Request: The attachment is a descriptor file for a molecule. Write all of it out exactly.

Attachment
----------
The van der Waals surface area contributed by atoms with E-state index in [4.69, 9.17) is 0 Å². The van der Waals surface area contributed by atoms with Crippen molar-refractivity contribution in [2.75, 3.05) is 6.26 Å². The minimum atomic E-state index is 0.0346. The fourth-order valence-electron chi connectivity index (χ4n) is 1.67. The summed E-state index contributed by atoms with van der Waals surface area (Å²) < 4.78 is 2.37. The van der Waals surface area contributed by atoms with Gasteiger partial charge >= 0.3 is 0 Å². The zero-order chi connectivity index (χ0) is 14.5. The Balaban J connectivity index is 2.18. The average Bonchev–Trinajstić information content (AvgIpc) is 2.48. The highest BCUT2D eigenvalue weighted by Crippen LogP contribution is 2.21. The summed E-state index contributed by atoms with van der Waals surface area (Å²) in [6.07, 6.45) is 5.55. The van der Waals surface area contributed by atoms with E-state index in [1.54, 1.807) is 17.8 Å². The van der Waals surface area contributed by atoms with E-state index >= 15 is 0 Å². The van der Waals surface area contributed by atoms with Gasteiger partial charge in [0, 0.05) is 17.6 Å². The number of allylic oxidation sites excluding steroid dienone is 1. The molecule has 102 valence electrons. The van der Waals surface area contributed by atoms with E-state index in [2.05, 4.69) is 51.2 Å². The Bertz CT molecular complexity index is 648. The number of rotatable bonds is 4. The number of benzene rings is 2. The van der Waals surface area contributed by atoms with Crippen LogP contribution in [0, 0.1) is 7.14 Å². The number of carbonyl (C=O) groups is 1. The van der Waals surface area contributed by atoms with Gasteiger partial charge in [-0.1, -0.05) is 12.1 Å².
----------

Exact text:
The van der Waals surface area contributed by atoms with E-state index in [4.69, 9.17) is 0 Å². The van der Waals surface area contributed by atoms with Crippen molar-refractivity contribution in [2.75, 3.05) is 6.26 Å². The minimum atomic E-state index is 0.0346. The fourth-order valence-electron chi connectivity index (χ4n) is 1.67. The summed E-state index contributed by atoms with van der Waals surface area (Å²) < 4.78 is 2.37. The van der Waals surface area contributed by atoms with Gasteiger partial charge >= 0.3 is 0 Å². The zero-order chi connectivity index (χ0) is 14.5. The Balaban J connectivity index is 2.18. The average Bonchev–Trinajstić information content (AvgIpc) is 2.48. The highest BCUT2D eigenvalue weighted by Crippen LogP contribution is 2.21. The summed E-state index contributed by atoms with van der Waals surface area (Å²) in [6.07, 6.45) is 5.55. The van der Waals surface area contributed by atoms with E-state index in [1.54, 1.807) is 17.8 Å². The van der Waals surface area contributed by atoms with E-state index >= 15 is 0 Å². The van der Waals surface area contributed by atoms with Gasteiger partial charge in [0, 0.05) is 17.6 Å². The number of allylic oxidation sites excluding steroid dienone is 1. The molecule has 102 valence electrons. The van der Waals surface area contributed by atoms with E-state index in [2.05, 4.69) is 51.2 Å². The Bertz CT molecular complexity index is 648. The number of rotatable bonds is 4. The number of benzene rings is 2. The van der Waals surface area contributed by atoms with Crippen LogP contribution in [0, 0.1) is 7.14 Å². The number of carbonyl (C=O) groups is 1. The van der Waals surface area contributed by atoms with Gasteiger partial charge in [-0.1, -0.05) is 12.1 Å².